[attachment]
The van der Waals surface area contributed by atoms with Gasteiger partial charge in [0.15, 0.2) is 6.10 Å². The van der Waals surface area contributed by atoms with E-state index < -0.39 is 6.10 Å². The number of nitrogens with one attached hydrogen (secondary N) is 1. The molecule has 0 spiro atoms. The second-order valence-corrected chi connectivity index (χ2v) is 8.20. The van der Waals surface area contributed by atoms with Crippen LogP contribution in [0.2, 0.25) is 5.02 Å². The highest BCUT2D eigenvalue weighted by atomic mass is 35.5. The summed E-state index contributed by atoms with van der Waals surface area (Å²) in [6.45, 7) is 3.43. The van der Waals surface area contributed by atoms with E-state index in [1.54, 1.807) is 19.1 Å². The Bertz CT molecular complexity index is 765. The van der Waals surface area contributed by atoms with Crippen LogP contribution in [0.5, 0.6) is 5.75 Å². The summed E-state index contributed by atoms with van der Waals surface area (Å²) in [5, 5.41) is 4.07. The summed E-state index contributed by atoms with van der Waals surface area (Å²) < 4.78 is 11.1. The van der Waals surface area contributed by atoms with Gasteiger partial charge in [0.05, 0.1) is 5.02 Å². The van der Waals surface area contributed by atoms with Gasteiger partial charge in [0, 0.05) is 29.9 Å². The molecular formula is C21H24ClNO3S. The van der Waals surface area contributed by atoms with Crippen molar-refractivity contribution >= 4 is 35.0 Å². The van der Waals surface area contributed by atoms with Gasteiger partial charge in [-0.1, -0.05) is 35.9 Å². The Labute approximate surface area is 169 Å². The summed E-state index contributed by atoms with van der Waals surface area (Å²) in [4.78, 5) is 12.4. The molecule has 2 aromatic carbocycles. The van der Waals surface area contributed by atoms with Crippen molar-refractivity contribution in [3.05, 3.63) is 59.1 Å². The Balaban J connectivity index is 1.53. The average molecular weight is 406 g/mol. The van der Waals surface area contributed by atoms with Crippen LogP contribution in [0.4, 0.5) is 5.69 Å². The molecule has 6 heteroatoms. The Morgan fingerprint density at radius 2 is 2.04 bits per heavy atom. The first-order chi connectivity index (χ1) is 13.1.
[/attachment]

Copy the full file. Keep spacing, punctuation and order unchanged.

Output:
The van der Waals surface area contributed by atoms with Gasteiger partial charge in [0.15, 0.2) is 6.10 Å². The van der Waals surface area contributed by atoms with E-state index < -0.39 is 6.10 Å². The number of nitrogens with one attached hydrogen (secondary N) is 1. The molecule has 0 spiro atoms. The second-order valence-corrected chi connectivity index (χ2v) is 8.20. The van der Waals surface area contributed by atoms with Crippen LogP contribution in [0.2, 0.25) is 5.02 Å². The highest BCUT2D eigenvalue weighted by atomic mass is 35.5. The summed E-state index contributed by atoms with van der Waals surface area (Å²) in [6.45, 7) is 3.43. The van der Waals surface area contributed by atoms with E-state index in [1.54, 1.807) is 19.1 Å². The Bertz CT molecular complexity index is 765. The van der Waals surface area contributed by atoms with Crippen LogP contribution in [0.5, 0.6) is 5.75 Å². The summed E-state index contributed by atoms with van der Waals surface area (Å²) in [5, 5.41) is 4.07. The summed E-state index contributed by atoms with van der Waals surface area (Å²) < 4.78 is 11.1. The van der Waals surface area contributed by atoms with Gasteiger partial charge in [0.05, 0.1) is 5.02 Å². The van der Waals surface area contributed by atoms with Gasteiger partial charge in [0, 0.05) is 29.9 Å². The molecular formula is C21H24ClNO3S. The van der Waals surface area contributed by atoms with Crippen molar-refractivity contribution >= 4 is 35.0 Å². The van der Waals surface area contributed by atoms with Gasteiger partial charge in [-0.1, -0.05) is 35.9 Å². The Labute approximate surface area is 169 Å². The summed E-state index contributed by atoms with van der Waals surface area (Å²) in [4.78, 5) is 12.4. The molecule has 2 aromatic carbocycles. The van der Waals surface area contributed by atoms with Crippen molar-refractivity contribution in [3.05, 3.63) is 59.1 Å². The Balaban J connectivity index is 1.53. The average molecular weight is 406 g/mol. The van der Waals surface area contributed by atoms with Crippen LogP contribution in [0.4, 0.5) is 5.69 Å². The molecule has 6 heteroatoms. The Morgan fingerprint density at radius 2 is 2.04 bits per heavy atom. The first-order chi connectivity index (χ1) is 13.1.